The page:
How Far Would YOU Go to Save Feral Cats?
How far would you go, how much would you imperil yourself to save a colony of feral cats? Would you slither on your stomach through a rat-infested crawl space teeming with roaches, spiders and other creepy crawlers?
I would honestly have to say that no, I probably wouldn't do that, even if the lives of a few dozen cats were at stake. Which is why a colony of New York City cats were lucky to have an extraordinary advocate in Debi Romano.
Unlike the queasy among us, Romano will do whatever it takes to rescue feral cats.
Romano didn't flinch when she had to pull on a protective suit and strap on a respirator to navigate the bowels of the New York City Housing Authority's Ravenswood Houses last week.
Romano spent days in the company of New York City Housing Authority maintenance workers, searching for cats that were trapped in recently sealed crawl spaces in the projects.
"Nothing can shock me," said Romano, who joked that she saw the walls move and bugs large enough to put a saddle on as she moved through the dank crawl spaces. "Animals have been my passion my whole life."
As of last week, she had found or freed about a dozen live cats, and also found two dead ones. It wasn't clear whether those two cats had died because they were sealed within the crawl spaces.
Romano, who runs the SaveKitty Foundation, has been up against the NYCHA for years over its stray cat problem. Hundreds of cats roam the 31-building complex that straddles the Astoria-Long Island City border.
She has offered to start a trap-neuter-release program that many believe would trim the stray cat population. But NYCHA officials have repeatedly declined that offer.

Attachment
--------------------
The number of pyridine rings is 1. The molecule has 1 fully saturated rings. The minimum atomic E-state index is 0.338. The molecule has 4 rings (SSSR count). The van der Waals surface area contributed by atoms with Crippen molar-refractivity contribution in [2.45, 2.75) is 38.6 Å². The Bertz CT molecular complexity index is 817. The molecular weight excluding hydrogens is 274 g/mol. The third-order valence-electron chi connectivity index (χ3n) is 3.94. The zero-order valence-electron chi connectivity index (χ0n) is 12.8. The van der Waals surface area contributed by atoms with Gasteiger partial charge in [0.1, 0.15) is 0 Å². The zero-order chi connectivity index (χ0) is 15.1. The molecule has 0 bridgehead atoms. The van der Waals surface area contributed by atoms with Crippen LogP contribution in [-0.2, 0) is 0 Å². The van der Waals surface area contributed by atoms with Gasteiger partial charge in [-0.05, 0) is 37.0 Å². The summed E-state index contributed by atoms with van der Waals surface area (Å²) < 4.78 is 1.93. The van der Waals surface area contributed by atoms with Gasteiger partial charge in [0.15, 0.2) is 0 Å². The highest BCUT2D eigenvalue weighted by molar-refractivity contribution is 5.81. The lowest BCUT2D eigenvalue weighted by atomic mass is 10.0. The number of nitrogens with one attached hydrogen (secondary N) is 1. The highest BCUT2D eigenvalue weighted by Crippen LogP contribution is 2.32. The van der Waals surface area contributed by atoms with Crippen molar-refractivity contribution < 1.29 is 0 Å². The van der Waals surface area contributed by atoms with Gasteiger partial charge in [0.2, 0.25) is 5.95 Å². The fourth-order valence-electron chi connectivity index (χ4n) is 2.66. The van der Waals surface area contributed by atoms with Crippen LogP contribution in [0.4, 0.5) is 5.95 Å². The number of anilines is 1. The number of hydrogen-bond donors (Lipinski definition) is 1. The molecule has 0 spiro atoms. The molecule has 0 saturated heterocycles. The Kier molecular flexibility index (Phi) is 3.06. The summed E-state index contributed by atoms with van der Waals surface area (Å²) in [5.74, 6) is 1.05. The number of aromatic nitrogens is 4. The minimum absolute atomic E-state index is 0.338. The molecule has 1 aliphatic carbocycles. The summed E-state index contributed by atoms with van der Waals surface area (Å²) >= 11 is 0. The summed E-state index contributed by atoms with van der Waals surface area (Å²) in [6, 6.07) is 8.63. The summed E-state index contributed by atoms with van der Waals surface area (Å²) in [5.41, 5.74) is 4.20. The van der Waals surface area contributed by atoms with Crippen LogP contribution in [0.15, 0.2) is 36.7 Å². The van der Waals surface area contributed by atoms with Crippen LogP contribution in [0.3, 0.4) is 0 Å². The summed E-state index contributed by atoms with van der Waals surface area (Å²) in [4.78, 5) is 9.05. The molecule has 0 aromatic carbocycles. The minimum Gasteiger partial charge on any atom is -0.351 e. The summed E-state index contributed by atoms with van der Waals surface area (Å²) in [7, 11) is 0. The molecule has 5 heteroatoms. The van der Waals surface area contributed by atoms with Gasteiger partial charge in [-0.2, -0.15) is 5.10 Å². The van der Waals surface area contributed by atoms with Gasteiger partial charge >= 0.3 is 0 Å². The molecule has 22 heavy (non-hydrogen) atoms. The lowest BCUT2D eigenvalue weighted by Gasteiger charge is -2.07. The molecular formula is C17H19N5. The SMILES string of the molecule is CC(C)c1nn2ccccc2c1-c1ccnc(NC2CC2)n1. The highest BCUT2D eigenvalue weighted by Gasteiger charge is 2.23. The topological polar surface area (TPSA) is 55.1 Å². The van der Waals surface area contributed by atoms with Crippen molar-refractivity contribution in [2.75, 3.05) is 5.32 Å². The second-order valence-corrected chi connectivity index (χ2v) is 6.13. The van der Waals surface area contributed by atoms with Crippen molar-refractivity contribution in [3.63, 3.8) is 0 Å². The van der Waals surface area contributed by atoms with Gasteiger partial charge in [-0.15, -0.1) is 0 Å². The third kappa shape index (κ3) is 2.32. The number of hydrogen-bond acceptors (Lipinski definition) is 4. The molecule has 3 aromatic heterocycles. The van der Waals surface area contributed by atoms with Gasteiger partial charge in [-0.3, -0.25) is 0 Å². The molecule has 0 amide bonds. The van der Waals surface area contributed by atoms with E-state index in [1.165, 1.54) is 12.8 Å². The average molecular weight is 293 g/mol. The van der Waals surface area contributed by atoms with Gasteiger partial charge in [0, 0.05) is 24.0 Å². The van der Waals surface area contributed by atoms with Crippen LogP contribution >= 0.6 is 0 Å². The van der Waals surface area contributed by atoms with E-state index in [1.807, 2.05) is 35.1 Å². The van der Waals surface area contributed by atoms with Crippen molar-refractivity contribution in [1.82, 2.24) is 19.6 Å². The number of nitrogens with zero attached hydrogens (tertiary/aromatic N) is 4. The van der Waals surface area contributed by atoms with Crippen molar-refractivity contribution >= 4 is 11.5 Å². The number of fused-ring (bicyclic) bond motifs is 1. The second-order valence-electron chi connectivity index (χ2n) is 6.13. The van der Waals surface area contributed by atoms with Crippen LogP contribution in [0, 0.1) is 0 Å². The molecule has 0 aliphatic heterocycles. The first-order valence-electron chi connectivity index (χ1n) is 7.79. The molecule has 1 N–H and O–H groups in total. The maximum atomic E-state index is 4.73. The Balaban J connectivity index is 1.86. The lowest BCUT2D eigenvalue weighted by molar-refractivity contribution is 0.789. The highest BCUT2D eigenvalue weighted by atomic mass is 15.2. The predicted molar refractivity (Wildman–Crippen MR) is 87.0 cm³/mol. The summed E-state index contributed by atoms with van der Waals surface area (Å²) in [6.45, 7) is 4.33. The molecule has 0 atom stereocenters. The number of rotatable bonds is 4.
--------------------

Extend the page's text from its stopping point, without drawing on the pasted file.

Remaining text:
After working with Romano for months to trap the cats and seal the small windows in the crawl space, the Housing Authority hired a contractor to finish the job quickly.
Romano and others warned that cats may be buried alive. The public outcry got the attention of City Hall officials, who ordered NYCHA to work with Romano and find a humane solution.
For the first time, she was allowed to accompany workers as they entered the dank crawl spaces.
"Debi is remarkable in her ability to know what a cat is going to do, where it will go and what it's thinking," said Jane Hoffman of the Mayor's Alliance for NYC's Animals, a coalition of animal rescue groups. "A cat is not just going to go into a trap."
Romano believes that although the crawl spaces will probably be free of cats when she is finished, the problem may not be solved.
"There needs to be a plan," said Liz Stein, a lawyer who works with SaveKitty. "A worker or a contractor is going to go into these spaces and a cat could go back in and then what will happen?"
Read more: New York Daily News